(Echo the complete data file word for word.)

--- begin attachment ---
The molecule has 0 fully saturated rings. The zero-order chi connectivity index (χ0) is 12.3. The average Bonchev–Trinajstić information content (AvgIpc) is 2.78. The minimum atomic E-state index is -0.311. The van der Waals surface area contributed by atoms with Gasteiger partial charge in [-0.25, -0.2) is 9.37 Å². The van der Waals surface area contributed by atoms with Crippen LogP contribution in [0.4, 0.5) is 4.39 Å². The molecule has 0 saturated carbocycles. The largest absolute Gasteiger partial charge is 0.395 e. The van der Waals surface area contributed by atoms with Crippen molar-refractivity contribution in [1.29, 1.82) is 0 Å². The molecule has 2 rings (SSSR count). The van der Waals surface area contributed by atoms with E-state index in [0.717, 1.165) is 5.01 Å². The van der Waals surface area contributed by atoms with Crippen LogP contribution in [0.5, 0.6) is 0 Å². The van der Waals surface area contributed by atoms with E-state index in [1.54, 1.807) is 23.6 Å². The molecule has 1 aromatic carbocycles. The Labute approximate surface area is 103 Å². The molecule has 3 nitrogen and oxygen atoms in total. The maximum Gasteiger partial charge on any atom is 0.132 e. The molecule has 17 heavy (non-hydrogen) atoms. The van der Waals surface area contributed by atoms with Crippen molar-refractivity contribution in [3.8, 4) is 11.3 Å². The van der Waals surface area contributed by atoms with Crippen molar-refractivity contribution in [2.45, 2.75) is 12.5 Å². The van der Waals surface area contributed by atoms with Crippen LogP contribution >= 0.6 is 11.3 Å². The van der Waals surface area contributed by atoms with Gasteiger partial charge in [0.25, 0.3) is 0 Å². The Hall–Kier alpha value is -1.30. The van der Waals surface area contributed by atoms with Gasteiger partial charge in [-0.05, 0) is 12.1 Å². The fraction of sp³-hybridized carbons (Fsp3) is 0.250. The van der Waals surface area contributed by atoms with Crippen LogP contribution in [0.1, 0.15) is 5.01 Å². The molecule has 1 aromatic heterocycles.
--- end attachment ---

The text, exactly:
The molecule has 0 fully saturated rings. The zero-order chi connectivity index (χ0) is 12.3. The average Bonchev–Trinajstić information content (AvgIpc) is 2.78. The minimum atomic E-state index is -0.311. The van der Waals surface area contributed by atoms with Gasteiger partial charge in [-0.25, -0.2) is 9.37 Å². The van der Waals surface area contributed by atoms with Crippen LogP contribution in [0.4, 0.5) is 4.39 Å². The molecule has 0 saturated carbocycles. The largest absolute Gasteiger partial charge is 0.395 e. The van der Waals surface area contributed by atoms with Crippen molar-refractivity contribution in [1.29, 1.82) is 0 Å². The molecule has 2 rings (SSSR count). The van der Waals surface area contributed by atoms with E-state index in [0.717, 1.165) is 5.01 Å². The van der Waals surface area contributed by atoms with Crippen LogP contribution in [0.5, 0.6) is 0 Å². The van der Waals surface area contributed by atoms with E-state index in [1.54, 1.807) is 23.6 Å². The molecule has 1 aromatic carbocycles. The Labute approximate surface area is 103 Å². The molecule has 3 nitrogen and oxygen atoms in total. The maximum Gasteiger partial charge on any atom is 0.132 e. The molecule has 17 heavy (non-hydrogen) atoms. The van der Waals surface area contributed by atoms with Crippen molar-refractivity contribution in [3.8, 4) is 11.3 Å². The van der Waals surface area contributed by atoms with Crippen molar-refractivity contribution in [2.45, 2.75) is 12.5 Å². The van der Waals surface area contributed by atoms with Crippen LogP contribution >= 0.6 is 11.3 Å². The van der Waals surface area contributed by atoms with Gasteiger partial charge in [0.25, 0.3) is 0 Å². The Hall–Kier alpha value is -1.30. The van der Waals surface area contributed by atoms with Gasteiger partial charge in [-0.05, 0) is 12.1 Å². The fraction of sp³-hybridized carbons (Fsp3) is 0.250. The van der Waals surface area contributed by atoms with Crippen LogP contribution in [0.1, 0.15) is 5.01 Å². The molecule has 1 aromatic heterocycles.